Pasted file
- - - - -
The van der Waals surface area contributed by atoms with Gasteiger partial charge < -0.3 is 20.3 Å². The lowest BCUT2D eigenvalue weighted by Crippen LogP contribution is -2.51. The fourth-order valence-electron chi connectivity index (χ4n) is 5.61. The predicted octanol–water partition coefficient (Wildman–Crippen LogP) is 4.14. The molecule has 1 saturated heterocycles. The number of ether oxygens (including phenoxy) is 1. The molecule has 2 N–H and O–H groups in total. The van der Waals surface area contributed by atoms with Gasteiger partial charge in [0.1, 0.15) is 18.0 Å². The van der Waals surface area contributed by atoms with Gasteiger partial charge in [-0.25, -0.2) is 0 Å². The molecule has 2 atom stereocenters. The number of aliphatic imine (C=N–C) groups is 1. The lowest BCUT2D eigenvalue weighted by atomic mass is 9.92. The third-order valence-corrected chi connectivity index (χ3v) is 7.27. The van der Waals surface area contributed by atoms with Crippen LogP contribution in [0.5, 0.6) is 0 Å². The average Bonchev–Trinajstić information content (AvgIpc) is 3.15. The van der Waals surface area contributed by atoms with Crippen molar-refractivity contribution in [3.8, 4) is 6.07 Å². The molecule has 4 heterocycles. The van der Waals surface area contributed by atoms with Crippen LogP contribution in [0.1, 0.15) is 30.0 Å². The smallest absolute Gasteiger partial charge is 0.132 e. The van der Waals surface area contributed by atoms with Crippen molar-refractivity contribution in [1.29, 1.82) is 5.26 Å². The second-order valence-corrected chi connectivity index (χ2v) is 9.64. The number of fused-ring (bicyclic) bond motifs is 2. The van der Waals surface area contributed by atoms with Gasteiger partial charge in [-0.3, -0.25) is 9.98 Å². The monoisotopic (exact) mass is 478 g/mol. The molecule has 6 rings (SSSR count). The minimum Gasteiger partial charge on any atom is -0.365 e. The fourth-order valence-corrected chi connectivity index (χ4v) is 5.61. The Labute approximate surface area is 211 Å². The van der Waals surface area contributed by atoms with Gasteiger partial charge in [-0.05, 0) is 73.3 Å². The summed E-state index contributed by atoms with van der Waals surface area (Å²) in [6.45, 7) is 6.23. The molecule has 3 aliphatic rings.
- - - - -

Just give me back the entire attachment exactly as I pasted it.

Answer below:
The van der Waals surface area contributed by atoms with Gasteiger partial charge < -0.3 is 20.3 Å². The lowest BCUT2D eigenvalue weighted by Crippen LogP contribution is -2.51. The fourth-order valence-electron chi connectivity index (χ4n) is 5.61. The predicted octanol–water partition coefficient (Wildman–Crippen LogP) is 4.14. The molecule has 1 saturated heterocycles. The number of ether oxygens (including phenoxy) is 1. The molecule has 2 N–H and O–H groups in total. The van der Waals surface area contributed by atoms with Gasteiger partial charge in [0.1, 0.15) is 18.0 Å². The van der Waals surface area contributed by atoms with Gasteiger partial charge in [-0.25, -0.2) is 0 Å². The molecule has 2 atom stereocenters. The number of aliphatic imine (C=N–C) groups is 1. The lowest BCUT2D eigenvalue weighted by atomic mass is 9.92. The third-order valence-corrected chi connectivity index (χ3v) is 7.27. The van der Waals surface area contributed by atoms with Crippen LogP contribution in [0.5, 0.6) is 0 Å². The average Bonchev–Trinajstić information content (AvgIpc) is 3.15. The van der Waals surface area contributed by atoms with Crippen molar-refractivity contribution in [3.8, 4) is 6.07 Å². The molecule has 4 heterocycles. The van der Waals surface area contributed by atoms with Crippen LogP contribution in [0.1, 0.15) is 30.0 Å². The smallest absolute Gasteiger partial charge is 0.132 e. The van der Waals surface area contributed by atoms with Crippen molar-refractivity contribution in [1.29, 1.82) is 5.26 Å². The second-order valence-corrected chi connectivity index (χ2v) is 9.64. The number of fused-ring (bicyclic) bond motifs is 2. The van der Waals surface area contributed by atoms with Gasteiger partial charge in [-0.3, -0.25) is 9.98 Å². The monoisotopic (exact) mass is 478 g/mol. The molecule has 6 rings (SSSR count). The minimum Gasteiger partial charge on any atom is -0.365 e. The fourth-order valence-corrected chi connectivity index (χ4v) is 5.61. The Labute approximate surface area is 211 Å². The van der Waals surface area contributed by atoms with Gasteiger partial charge in [-0.05, 0) is 73.3 Å². The summed E-state index contributed by atoms with van der Waals surface area (Å²) in [6.45, 7) is 6.23. The molecule has 3 aliphatic rings.